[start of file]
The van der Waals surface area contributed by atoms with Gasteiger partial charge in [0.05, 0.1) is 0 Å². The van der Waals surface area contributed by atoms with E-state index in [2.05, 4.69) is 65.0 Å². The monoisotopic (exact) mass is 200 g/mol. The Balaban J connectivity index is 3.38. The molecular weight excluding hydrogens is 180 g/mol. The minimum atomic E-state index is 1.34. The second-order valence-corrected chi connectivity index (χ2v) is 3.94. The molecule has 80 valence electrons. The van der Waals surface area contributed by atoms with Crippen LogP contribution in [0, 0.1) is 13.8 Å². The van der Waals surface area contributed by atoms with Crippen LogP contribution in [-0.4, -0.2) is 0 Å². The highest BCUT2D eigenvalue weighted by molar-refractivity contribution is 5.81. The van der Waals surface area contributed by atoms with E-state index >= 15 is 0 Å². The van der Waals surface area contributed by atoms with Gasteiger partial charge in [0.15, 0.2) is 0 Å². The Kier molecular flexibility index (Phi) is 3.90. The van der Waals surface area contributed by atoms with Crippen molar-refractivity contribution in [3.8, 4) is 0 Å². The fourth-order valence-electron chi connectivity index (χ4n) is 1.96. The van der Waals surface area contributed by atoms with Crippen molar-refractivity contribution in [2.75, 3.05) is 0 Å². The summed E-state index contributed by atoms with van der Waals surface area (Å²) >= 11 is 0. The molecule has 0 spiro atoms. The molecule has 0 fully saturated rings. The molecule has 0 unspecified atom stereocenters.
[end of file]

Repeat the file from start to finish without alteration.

The van der Waals surface area contributed by atoms with Gasteiger partial charge in [0.05, 0.1) is 0 Å². The van der Waals surface area contributed by atoms with E-state index in [2.05, 4.69) is 65.0 Å². The monoisotopic (exact) mass is 200 g/mol. The Balaban J connectivity index is 3.38. The molecular weight excluding hydrogens is 180 g/mol. The minimum atomic E-state index is 1.34. The second-order valence-corrected chi connectivity index (χ2v) is 3.94. The molecule has 80 valence electrons. The van der Waals surface area contributed by atoms with Crippen LogP contribution in [0, 0.1) is 13.8 Å². The van der Waals surface area contributed by atoms with Crippen LogP contribution in [-0.4, -0.2) is 0 Å². The highest BCUT2D eigenvalue weighted by molar-refractivity contribution is 5.81. The van der Waals surface area contributed by atoms with E-state index >= 15 is 0 Å². The van der Waals surface area contributed by atoms with Gasteiger partial charge in [0.15, 0.2) is 0 Å². The Kier molecular flexibility index (Phi) is 3.90. The van der Waals surface area contributed by atoms with Crippen molar-refractivity contribution in [3.8, 4) is 0 Å². The fourth-order valence-electron chi connectivity index (χ4n) is 1.96. The van der Waals surface area contributed by atoms with Crippen molar-refractivity contribution in [2.75, 3.05) is 0 Å². The summed E-state index contributed by atoms with van der Waals surface area (Å²) >= 11 is 0. The molecule has 0 spiro atoms. The molecule has 0 fully saturated rings. The molecule has 0 unspecified atom stereocenters.